G: I see that in Israel the right wing exploits the Holocaust at every turn, and then attacks anyone on the left who tries to draw parallels between the vicious right wing militarism of the Israeli State and the right wing militarism of places like Nazi Germany, Stalinist Russia, etc. The bottom line is that Israel does not get a free ride to human rights abuse because of Jewish suffering in World War II.

D: There seems to be a certain difference in the militarized societies of the U.S. and Israel. The U.S. fights its wars of conquest abroad and, with the help of corporate media, largely out of view of the American public, making it easy for the average person to claim ignorance, whereas the conflict in Israel is played out much closer to home. Does this geographical closeness bring it closer psychologically to the Isareli people? Or does it force them to distance themselves from it even further? Does it seem like the average person there is unaware of the plight of Palestinians, or are they aware of the atrocities and simply justify it as necessary to their national security?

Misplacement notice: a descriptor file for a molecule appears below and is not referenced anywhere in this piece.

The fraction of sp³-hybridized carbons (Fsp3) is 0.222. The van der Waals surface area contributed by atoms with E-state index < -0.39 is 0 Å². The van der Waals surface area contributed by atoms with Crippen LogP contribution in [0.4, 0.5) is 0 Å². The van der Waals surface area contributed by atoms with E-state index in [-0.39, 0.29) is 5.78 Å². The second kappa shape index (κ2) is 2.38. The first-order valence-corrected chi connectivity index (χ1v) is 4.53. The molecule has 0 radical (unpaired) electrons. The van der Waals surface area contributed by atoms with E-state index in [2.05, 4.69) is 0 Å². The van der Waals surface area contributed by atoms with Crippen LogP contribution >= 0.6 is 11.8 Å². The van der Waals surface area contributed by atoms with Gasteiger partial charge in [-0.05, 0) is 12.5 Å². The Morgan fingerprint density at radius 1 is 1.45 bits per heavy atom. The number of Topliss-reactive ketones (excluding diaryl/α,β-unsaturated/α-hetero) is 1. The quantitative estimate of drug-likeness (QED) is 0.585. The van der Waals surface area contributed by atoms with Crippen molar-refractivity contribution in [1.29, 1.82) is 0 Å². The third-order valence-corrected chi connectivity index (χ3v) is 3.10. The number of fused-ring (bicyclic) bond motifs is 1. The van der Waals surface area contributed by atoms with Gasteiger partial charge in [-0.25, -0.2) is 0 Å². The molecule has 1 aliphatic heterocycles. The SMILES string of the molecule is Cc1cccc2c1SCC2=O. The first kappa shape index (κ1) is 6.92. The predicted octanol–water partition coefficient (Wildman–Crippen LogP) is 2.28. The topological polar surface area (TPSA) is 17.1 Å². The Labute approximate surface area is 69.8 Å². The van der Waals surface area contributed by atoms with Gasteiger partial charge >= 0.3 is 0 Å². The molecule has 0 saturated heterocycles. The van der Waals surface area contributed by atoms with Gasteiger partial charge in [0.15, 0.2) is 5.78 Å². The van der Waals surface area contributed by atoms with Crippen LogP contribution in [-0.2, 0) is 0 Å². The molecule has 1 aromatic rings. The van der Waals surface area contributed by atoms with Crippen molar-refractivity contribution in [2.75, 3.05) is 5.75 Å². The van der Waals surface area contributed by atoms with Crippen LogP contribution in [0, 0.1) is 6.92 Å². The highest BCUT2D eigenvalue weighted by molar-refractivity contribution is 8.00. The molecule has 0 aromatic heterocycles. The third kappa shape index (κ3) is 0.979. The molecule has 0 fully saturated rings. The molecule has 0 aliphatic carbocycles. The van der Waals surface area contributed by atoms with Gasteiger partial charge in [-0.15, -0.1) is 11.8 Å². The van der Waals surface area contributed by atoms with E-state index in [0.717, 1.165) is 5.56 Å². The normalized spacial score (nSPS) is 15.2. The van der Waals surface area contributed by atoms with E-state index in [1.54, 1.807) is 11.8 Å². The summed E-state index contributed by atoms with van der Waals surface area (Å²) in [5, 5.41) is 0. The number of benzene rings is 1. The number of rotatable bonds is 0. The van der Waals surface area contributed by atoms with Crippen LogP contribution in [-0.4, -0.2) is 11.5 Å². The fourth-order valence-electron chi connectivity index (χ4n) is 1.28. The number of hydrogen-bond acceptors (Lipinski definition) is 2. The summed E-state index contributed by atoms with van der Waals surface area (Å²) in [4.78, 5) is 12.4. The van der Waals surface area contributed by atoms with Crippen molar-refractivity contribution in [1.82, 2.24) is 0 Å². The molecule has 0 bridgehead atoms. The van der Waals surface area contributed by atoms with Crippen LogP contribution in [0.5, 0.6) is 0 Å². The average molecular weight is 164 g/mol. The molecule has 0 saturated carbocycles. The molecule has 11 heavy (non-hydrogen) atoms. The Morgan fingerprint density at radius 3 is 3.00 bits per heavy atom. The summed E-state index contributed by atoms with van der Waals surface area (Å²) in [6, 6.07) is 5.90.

G: I don’t understand Israelis. Invariably the first thing out of every Israeli’s mouth when they hear what happened to us is, “What were you doing there?” Most people here don’t know what’s happening in the Occupied Territories, but more importantly than that, they don’t want to know.

D: What is the experience of Israeli anarchists living in a highly militarized, socially conservative society?

G: It’s a difficult life for Israeli anarchists. First off, you have the draft. Every able bodied Israeli at the age of 18 (with exemptions for the ultra-orthodox) is expected to do several years of military service. The options are principled refusal (which means going to military prison), pretending to be crazy, or going along with it. Either way, this choice that they make as a teenager follows them around for the rest of their life. Those who opt out of the army have a very hard time getting jobs and are heavily stigmatized by mainstream society.